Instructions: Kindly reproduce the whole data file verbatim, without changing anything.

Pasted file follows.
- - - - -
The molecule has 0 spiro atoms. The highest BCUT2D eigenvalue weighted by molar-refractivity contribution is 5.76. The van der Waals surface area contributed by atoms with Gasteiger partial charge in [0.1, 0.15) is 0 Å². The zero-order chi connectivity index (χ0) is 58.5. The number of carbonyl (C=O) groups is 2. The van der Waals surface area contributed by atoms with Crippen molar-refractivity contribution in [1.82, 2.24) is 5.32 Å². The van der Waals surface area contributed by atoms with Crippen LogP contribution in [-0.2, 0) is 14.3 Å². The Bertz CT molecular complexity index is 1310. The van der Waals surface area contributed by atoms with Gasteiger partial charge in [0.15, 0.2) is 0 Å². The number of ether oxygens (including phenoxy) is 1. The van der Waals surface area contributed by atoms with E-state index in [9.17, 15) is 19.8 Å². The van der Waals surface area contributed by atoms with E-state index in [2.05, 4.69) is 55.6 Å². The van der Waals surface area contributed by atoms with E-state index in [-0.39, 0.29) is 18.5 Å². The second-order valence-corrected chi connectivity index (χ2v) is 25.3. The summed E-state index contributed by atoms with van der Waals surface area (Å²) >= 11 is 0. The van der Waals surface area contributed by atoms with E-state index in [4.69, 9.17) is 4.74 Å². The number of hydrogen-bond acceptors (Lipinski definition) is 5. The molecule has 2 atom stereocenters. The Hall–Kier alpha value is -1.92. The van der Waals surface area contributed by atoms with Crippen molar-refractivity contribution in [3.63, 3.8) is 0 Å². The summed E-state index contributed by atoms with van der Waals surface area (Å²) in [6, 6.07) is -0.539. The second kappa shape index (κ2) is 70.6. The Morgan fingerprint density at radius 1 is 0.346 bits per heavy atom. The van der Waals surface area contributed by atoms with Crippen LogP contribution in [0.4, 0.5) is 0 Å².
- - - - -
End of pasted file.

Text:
The molecule has 0 spiro atoms. The highest BCUT2D eigenvalue weighted by molar-refractivity contribution is 5.76. The van der Waals surface area contributed by atoms with Gasteiger partial charge in [0.1, 0.15) is 0 Å². The zero-order chi connectivity index (χ0) is 58.5. The number of carbonyl (C=O) groups is 2. The van der Waals surface area contributed by atoms with Crippen molar-refractivity contribution in [1.82, 2.24) is 5.32 Å². The van der Waals surface area contributed by atoms with Crippen LogP contribution in [-0.2, 0) is 14.3 Å². The Bertz CT molecular complexity index is 1310. The van der Waals surface area contributed by atoms with Gasteiger partial charge in [0.15, 0.2) is 0 Å². The number of ether oxygens (including phenoxy) is 1. The van der Waals surface area contributed by atoms with E-state index in [9.17, 15) is 19.8 Å². The van der Waals surface area contributed by atoms with E-state index in [2.05, 4.69) is 55.6 Å². The van der Waals surface area contributed by atoms with E-state index in [-0.39, 0.29) is 18.5 Å². The second-order valence-corrected chi connectivity index (χ2v) is 25.3. The summed E-state index contributed by atoms with van der Waals surface area (Å²) >= 11 is 0. The van der Waals surface area contributed by atoms with E-state index in [4.69, 9.17) is 4.74 Å². The number of hydrogen-bond acceptors (Lipinski definition) is 5. The molecule has 2 atom stereocenters. The Hall–Kier alpha value is -1.92. The van der Waals surface area contributed by atoms with Crippen molar-refractivity contribution in [3.63, 3.8) is 0 Å². The summed E-state index contributed by atoms with van der Waals surface area (Å²) in [6, 6.07) is -0.539. The second kappa shape index (κ2) is 70.6. The Morgan fingerprint density at radius 1 is 0.346 bits per heavy atom. The van der Waals surface area contributed by atoms with Crippen LogP contribution in [0.4, 0.5) is 0 Å².